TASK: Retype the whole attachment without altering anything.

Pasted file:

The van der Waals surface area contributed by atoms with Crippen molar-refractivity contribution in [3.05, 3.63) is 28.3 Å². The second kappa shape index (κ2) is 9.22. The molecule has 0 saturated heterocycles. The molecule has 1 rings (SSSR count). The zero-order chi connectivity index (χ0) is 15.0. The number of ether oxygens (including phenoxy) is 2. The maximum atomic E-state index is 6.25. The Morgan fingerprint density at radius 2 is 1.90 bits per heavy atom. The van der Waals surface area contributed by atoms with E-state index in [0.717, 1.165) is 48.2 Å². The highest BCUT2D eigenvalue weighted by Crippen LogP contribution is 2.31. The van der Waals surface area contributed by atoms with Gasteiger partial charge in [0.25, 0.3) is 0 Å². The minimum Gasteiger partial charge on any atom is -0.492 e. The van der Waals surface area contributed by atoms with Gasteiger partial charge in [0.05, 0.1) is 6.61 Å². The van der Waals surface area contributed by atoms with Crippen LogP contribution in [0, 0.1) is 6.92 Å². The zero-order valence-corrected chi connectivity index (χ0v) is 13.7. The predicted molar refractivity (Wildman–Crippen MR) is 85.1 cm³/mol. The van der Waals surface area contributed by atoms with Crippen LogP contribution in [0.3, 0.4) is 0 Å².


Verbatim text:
The van der Waals surface area contributed by atoms with Crippen molar-refractivity contribution in [3.05, 3.63) is 28.3 Å². The second kappa shape index (κ2) is 9.22. The molecule has 0 saturated heterocycles. The molecule has 1 rings (SSSR count). The zero-order chi connectivity index (χ0) is 15.0. The number of ether oxygens (including phenoxy) is 2. The maximum atomic E-state index is 6.25. The Morgan fingerprint density at radius 2 is 1.90 bits per heavy atom. The van der Waals surface area contributed by atoms with E-state index in [0.717, 1.165) is 48.2 Å². The highest BCUT2D eigenvalue weighted by Crippen LogP contribution is 2.31. The van der Waals surface area contributed by atoms with Gasteiger partial charge in [0.25, 0.3) is 0 Å². The minimum Gasteiger partial charge on any atom is -0.492 e. The van der Waals surface area contributed by atoms with Gasteiger partial charge in [0.05, 0.1) is 6.61 Å². The van der Waals surface area contributed by atoms with Crippen LogP contribution in [0, 0.1) is 6.92 Å². The zero-order valence-corrected chi connectivity index (χ0v) is 13.7. The predicted molar refractivity (Wildman–Crippen MR) is 85.1 cm³/mol. The van der Waals surface area contributed by atoms with Crippen LogP contribution in [0.3, 0.4) is 0 Å².